Reading: Genesis 3:6-7

The contrast between the paradise of Genesis 2 and the pain of  sin in Genesis 4 is striking. The world as we know it is not the same as the world as God created it. There was a time when this earth was free from the vagaries of humanity, when humanity lived with the promise of perpetuity, when sickness was not part of human vocabulary, and graves were unknown.

  • All of this changed at a point in history when we read of Adam that “he did eat.”  This little statement of disobedience points us to the covenant that Adam broke with his Creator: obedience meant life; disobedience meant death. The extent of this disobedience against God is seen in two particulars.

First, the place in which he sinned. Adam sinned in paradise; he could not claim that he was a victim of circumstance, social deprivation, or lack of education. He sinned in a perfect environment against all the odds. How often have we sinned against the odds, turned our back on a wholesome environment, a Christian home, a godly father or mother, and went out wilfully into the world and hurt those who loved us most.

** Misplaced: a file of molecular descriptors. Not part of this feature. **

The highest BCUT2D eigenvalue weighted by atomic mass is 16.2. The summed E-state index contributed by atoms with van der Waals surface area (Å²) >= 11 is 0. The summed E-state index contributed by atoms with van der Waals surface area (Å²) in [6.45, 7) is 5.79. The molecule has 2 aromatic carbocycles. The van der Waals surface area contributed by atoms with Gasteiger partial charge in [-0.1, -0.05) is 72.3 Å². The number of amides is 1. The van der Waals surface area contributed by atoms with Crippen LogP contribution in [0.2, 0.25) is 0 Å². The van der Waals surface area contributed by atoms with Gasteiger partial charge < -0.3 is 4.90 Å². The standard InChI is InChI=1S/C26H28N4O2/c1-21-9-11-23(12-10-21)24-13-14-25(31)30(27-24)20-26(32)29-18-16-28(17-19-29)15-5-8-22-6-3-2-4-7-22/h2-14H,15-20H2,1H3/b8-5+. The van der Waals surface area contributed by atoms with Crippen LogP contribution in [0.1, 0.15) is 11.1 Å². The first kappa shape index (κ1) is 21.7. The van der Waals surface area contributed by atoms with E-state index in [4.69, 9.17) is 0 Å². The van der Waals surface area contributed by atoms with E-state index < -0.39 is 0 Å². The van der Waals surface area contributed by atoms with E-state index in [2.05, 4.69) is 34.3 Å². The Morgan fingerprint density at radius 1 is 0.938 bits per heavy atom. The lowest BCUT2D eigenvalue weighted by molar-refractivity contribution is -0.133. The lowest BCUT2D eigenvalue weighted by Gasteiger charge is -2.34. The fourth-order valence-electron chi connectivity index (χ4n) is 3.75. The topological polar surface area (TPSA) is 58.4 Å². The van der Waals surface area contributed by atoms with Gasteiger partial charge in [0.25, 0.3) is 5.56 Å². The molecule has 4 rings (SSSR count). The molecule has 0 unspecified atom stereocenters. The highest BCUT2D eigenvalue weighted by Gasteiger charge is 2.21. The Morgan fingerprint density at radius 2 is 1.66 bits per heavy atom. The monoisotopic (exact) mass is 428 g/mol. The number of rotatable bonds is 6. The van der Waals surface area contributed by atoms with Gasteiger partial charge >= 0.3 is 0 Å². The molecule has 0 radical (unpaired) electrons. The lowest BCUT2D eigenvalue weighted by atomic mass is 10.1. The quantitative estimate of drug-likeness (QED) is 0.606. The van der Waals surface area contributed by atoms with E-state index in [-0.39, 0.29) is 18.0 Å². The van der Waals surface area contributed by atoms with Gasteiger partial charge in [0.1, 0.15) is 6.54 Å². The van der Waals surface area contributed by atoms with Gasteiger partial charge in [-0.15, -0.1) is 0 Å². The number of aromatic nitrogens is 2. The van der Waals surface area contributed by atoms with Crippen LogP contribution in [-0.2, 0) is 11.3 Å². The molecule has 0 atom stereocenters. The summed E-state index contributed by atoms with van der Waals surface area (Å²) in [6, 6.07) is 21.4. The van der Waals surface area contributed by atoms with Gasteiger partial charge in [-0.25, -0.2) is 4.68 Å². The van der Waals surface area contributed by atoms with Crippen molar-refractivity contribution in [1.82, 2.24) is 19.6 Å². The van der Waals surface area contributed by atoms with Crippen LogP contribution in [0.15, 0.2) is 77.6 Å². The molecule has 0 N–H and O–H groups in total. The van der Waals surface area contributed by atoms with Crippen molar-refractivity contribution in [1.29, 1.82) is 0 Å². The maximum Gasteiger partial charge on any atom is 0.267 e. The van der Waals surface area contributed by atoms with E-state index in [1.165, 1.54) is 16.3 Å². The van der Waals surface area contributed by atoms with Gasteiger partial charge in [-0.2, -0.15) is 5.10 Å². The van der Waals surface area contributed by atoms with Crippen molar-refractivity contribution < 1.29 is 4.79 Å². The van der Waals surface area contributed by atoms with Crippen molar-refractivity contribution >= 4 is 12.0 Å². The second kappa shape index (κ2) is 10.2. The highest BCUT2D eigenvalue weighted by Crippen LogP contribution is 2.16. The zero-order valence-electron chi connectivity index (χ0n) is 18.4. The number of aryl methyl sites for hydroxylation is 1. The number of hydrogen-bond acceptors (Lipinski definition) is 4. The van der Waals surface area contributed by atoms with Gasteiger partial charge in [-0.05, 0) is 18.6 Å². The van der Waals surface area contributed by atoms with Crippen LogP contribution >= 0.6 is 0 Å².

Second, the people he sinned against. It was not in Eve but in Adam as the first created and the representative head that the human race fell. In his sin Adam brought his entire family— the human race—down with him. By disobedience Adam fell, and by disobedience we continue to fall today. But the effects of sin are not limited to the sinner himself. We, like Adam, cause those to fall who depend on us, look up to us, follow or emulate us. We will never know the damage one sin can make as it ripples out from the center into the lives of those around us. Paul tells us to “walk in wisdom toward them that are without” (Colossians 4:5). There is some one, somewhere, who looks at you and wants to be like you in some way—scary thought!

“Never did one sin strike so many at once.” Thomas Manton (1:270)

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